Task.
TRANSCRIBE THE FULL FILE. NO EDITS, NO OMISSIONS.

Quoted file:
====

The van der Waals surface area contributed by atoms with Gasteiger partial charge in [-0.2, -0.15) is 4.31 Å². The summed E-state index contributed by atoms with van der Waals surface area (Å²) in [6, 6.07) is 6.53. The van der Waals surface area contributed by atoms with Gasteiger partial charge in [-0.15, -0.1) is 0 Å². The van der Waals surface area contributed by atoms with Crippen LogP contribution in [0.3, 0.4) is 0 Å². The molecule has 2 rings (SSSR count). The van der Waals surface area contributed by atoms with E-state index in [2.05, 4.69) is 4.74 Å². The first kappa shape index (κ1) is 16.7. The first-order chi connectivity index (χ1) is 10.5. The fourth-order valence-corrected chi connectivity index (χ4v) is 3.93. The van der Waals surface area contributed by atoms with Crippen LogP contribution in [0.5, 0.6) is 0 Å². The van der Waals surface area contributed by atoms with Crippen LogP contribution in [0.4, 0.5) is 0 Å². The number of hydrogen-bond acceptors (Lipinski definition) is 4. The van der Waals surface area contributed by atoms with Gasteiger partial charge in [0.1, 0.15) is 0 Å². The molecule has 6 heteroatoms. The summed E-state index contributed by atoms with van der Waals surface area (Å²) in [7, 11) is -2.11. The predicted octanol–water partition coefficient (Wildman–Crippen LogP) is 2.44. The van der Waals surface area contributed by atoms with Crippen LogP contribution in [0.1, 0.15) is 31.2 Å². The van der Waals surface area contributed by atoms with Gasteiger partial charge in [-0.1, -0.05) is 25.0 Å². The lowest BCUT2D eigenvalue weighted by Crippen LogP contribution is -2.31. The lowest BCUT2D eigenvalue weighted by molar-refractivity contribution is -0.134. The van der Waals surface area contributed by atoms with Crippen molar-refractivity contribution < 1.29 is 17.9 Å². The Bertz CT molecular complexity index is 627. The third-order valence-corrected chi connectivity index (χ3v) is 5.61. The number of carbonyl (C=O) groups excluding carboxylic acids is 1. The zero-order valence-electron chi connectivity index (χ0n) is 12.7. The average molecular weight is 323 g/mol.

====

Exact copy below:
The van der Waals surface area contributed by atoms with Gasteiger partial charge in [-0.2, -0.15) is 4.31 Å². The summed E-state index contributed by atoms with van der Waals surface area (Å²) in [6, 6.07) is 6.53. The van der Waals surface area contributed by atoms with Gasteiger partial charge in [-0.15, -0.1) is 0 Å². The van der Waals surface area contributed by atoms with Crippen LogP contribution in [0.3, 0.4) is 0 Å². The molecule has 2 rings (SSSR count). The van der Waals surface area contributed by atoms with E-state index in [2.05, 4.69) is 4.74 Å². The first kappa shape index (κ1) is 16.7. The first-order chi connectivity index (χ1) is 10.5. The fourth-order valence-corrected chi connectivity index (χ4v) is 3.93. The van der Waals surface area contributed by atoms with Crippen LogP contribution in [0.5, 0.6) is 0 Å². The van der Waals surface area contributed by atoms with Crippen LogP contribution in [0.4, 0.5) is 0 Å². The number of hydrogen-bond acceptors (Lipinski definition) is 4. The van der Waals surface area contributed by atoms with Gasteiger partial charge in [0.1, 0.15) is 0 Å². The molecule has 6 heteroatoms. The summed E-state index contributed by atoms with van der Waals surface area (Å²) in [7, 11) is -2.11. The predicted octanol–water partition coefficient (Wildman–Crippen LogP) is 2.44. The van der Waals surface area contributed by atoms with Crippen LogP contribution in [0.1, 0.15) is 31.2 Å². The van der Waals surface area contributed by atoms with Gasteiger partial charge in [-0.1, -0.05) is 25.0 Å². The lowest BCUT2D eigenvalue weighted by Crippen LogP contribution is -2.31. The lowest BCUT2D eigenvalue weighted by molar-refractivity contribution is -0.134. The van der Waals surface area contributed by atoms with Crippen molar-refractivity contribution < 1.29 is 17.9 Å². The Bertz CT molecular complexity index is 627. The third-order valence-corrected chi connectivity index (χ3v) is 5.61. The number of carbonyl (C=O) groups excluding carboxylic acids is 1. The zero-order valence-electron chi connectivity index (χ0n) is 12.7. The average molecular weight is 323 g/mol.